Indexed on: 12 Jan '10Published on: 12 Jan '10Published in: International Journal of Food Microbiology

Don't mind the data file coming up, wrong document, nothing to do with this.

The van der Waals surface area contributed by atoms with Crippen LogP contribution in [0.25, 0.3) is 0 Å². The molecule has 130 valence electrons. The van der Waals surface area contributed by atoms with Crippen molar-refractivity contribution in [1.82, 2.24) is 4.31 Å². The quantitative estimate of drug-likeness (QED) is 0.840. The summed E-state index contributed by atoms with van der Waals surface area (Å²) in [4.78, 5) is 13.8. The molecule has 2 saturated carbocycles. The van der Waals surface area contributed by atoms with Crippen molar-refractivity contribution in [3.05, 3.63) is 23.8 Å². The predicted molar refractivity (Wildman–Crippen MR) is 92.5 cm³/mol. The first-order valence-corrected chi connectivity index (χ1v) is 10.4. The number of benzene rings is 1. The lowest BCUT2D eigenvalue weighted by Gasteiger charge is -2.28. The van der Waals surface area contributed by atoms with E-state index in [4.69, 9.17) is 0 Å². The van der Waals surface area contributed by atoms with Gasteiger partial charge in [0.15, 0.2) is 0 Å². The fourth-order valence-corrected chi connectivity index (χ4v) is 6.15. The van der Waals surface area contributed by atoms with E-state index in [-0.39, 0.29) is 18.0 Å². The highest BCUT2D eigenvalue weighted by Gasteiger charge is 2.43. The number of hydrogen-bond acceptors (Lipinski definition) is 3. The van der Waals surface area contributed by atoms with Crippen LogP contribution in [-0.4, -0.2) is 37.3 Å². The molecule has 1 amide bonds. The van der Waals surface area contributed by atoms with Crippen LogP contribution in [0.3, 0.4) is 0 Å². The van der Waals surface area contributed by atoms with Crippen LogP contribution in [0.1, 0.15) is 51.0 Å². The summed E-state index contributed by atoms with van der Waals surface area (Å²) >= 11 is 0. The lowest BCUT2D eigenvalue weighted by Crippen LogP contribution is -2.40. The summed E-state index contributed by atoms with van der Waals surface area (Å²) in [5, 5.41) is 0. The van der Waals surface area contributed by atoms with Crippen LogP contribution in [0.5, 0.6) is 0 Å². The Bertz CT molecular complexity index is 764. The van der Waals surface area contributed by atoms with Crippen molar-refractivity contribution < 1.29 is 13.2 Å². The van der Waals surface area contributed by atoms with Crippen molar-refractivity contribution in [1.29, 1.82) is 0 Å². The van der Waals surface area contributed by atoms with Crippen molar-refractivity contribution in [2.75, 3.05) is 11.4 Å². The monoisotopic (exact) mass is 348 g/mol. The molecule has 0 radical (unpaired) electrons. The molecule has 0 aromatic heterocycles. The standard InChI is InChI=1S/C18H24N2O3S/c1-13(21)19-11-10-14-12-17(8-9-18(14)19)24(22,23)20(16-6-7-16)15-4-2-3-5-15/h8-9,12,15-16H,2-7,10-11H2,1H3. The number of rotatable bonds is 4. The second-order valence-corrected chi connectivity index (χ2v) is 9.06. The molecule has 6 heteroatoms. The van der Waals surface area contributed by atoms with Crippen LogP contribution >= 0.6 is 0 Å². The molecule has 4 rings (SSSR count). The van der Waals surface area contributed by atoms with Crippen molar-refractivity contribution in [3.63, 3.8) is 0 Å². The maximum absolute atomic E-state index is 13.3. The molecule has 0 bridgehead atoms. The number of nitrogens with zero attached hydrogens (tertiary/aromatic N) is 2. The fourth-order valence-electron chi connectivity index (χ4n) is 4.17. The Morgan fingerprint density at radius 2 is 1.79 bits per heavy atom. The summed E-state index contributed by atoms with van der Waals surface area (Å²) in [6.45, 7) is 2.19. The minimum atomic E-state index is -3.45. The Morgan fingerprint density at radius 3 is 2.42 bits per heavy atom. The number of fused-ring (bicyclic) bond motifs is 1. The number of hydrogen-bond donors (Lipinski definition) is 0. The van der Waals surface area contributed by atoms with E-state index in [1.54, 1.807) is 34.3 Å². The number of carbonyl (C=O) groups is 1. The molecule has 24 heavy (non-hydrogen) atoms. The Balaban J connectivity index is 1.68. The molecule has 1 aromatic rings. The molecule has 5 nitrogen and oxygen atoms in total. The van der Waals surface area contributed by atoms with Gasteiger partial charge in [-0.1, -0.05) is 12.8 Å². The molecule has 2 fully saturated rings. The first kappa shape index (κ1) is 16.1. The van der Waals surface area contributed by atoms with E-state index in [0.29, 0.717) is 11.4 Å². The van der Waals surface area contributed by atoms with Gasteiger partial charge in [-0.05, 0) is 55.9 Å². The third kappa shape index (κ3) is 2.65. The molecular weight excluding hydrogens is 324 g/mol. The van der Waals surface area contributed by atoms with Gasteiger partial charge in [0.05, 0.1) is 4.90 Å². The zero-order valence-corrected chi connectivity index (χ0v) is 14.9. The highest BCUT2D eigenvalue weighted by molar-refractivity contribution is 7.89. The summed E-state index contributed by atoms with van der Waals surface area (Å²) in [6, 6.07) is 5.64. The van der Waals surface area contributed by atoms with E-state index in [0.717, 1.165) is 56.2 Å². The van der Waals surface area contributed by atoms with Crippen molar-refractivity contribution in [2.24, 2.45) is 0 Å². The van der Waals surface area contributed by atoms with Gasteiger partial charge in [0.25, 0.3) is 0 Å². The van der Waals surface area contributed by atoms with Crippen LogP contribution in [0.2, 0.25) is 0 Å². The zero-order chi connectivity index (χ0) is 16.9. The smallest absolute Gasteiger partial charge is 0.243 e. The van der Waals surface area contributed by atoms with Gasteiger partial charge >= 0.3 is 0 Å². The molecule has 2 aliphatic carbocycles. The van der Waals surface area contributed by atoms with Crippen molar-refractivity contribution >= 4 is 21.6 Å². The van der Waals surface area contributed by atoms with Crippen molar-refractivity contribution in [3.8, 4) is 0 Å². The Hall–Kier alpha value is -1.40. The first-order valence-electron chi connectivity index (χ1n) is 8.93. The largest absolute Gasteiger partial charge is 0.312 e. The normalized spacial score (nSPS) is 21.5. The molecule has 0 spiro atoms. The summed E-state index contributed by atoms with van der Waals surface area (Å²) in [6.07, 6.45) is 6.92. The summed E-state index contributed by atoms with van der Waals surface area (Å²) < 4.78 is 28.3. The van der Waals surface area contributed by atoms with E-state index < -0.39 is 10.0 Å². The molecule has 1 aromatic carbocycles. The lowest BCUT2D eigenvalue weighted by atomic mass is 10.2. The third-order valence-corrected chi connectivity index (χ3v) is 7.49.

Phage infection still represents the main cause of fermentation failure during the mozzarella cheese manufacturing, where Streptococcus thermophilus is widely employed as starter culture. Thereby, the success of commercial lactic starter cultures is closely related to the use of strains with low susceptibility to phage attack. The characterization of lytic S. thermophilus bacteriophages is an important step for the selection and use of starter cultures. The aim of this study was to characterize 26 bacteriophages isolated from mozzarella cheese plants in terms of their host range, DNA restriction profile, DNA packaging mechanism, and the variable region VR2 of the antireceptor gene. The DNA restriction analysis was carried out by using the restriction enzymes EcoRV, PstI, and HindIII. The bacteriophages were distinguished into two main groups of S. thermophilus phages (cos- and pac-type) using a multiplex PCR method based on the amplification of conserved regions in the genes coding for the major structural proteins. All the phages belonged to the cos-type group except one, phage 1042, which gave a PCR fragment distinctive of pac-type group. Furthermore, DNA sequencing of the variable region VR2 of the antireceptor gene allowed to classify the phages and examine the correlation between typing profile and host range. Finally, bacterial strains used in this study were investigated for the presence of temperate phages by induction with mitomycin C and only S. thermophilus CHCC2070 was shown to be lysogenic.